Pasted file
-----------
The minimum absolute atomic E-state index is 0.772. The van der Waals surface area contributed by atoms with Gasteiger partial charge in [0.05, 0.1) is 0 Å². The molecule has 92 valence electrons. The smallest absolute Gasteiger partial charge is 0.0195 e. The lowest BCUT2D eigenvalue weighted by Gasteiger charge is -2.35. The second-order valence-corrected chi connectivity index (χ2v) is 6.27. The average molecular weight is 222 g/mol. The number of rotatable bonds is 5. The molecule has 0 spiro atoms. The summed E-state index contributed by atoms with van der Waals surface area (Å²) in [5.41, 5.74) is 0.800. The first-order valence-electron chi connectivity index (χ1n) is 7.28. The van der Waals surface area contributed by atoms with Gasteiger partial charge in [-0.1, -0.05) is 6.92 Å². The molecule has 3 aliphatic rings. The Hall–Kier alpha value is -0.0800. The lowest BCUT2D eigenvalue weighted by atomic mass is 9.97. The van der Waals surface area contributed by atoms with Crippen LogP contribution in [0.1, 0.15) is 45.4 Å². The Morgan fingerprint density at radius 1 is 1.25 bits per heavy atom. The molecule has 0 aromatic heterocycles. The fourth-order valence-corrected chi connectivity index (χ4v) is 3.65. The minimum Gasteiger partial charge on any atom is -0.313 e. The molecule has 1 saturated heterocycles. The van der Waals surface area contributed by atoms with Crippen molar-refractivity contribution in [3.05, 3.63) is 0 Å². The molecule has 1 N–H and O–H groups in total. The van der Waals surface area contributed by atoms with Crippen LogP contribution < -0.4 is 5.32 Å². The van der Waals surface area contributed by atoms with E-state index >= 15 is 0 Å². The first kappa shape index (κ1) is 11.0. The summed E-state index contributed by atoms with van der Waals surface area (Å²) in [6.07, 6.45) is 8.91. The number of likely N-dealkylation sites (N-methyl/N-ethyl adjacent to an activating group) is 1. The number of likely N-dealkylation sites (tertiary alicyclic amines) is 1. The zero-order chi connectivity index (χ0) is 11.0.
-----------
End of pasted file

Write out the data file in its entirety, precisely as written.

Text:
The minimum absolute atomic E-state index is 0.772. The van der Waals surface area contributed by atoms with Gasteiger partial charge in [0.05, 0.1) is 0 Å². The molecule has 92 valence electrons. The smallest absolute Gasteiger partial charge is 0.0195 e. The lowest BCUT2D eigenvalue weighted by Gasteiger charge is -2.35. The second-order valence-corrected chi connectivity index (χ2v) is 6.27. The average molecular weight is 222 g/mol. The number of rotatable bonds is 5. The molecule has 0 spiro atoms. The summed E-state index contributed by atoms with van der Waals surface area (Å²) in [5.41, 5.74) is 0.800. The first-order valence-electron chi connectivity index (χ1n) is 7.28. The van der Waals surface area contributed by atoms with Gasteiger partial charge in [-0.1, -0.05) is 6.92 Å². The molecule has 3 aliphatic rings. The Hall–Kier alpha value is -0.0800. The lowest BCUT2D eigenvalue weighted by atomic mass is 9.97. The van der Waals surface area contributed by atoms with Crippen LogP contribution in [0.1, 0.15) is 45.4 Å². The Morgan fingerprint density at radius 1 is 1.25 bits per heavy atom. The molecule has 0 aromatic heterocycles. The fourth-order valence-corrected chi connectivity index (χ4v) is 3.65. The minimum Gasteiger partial charge on any atom is -0.313 e. The molecule has 1 saturated heterocycles. The van der Waals surface area contributed by atoms with Crippen molar-refractivity contribution in [3.05, 3.63) is 0 Å². The molecule has 1 N–H and O–H groups in total. The van der Waals surface area contributed by atoms with Crippen LogP contribution < -0.4 is 5.32 Å². The van der Waals surface area contributed by atoms with E-state index >= 15 is 0 Å². The first kappa shape index (κ1) is 11.0. The summed E-state index contributed by atoms with van der Waals surface area (Å²) in [6.07, 6.45) is 8.91. The number of likely N-dealkylation sites (N-methyl/N-ethyl adjacent to an activating group) is 1. The number of likely N-dealkylation sites (tertiary alicyclic amines) is 1. The zero-order chi connectivity index (χ0) is 11.0.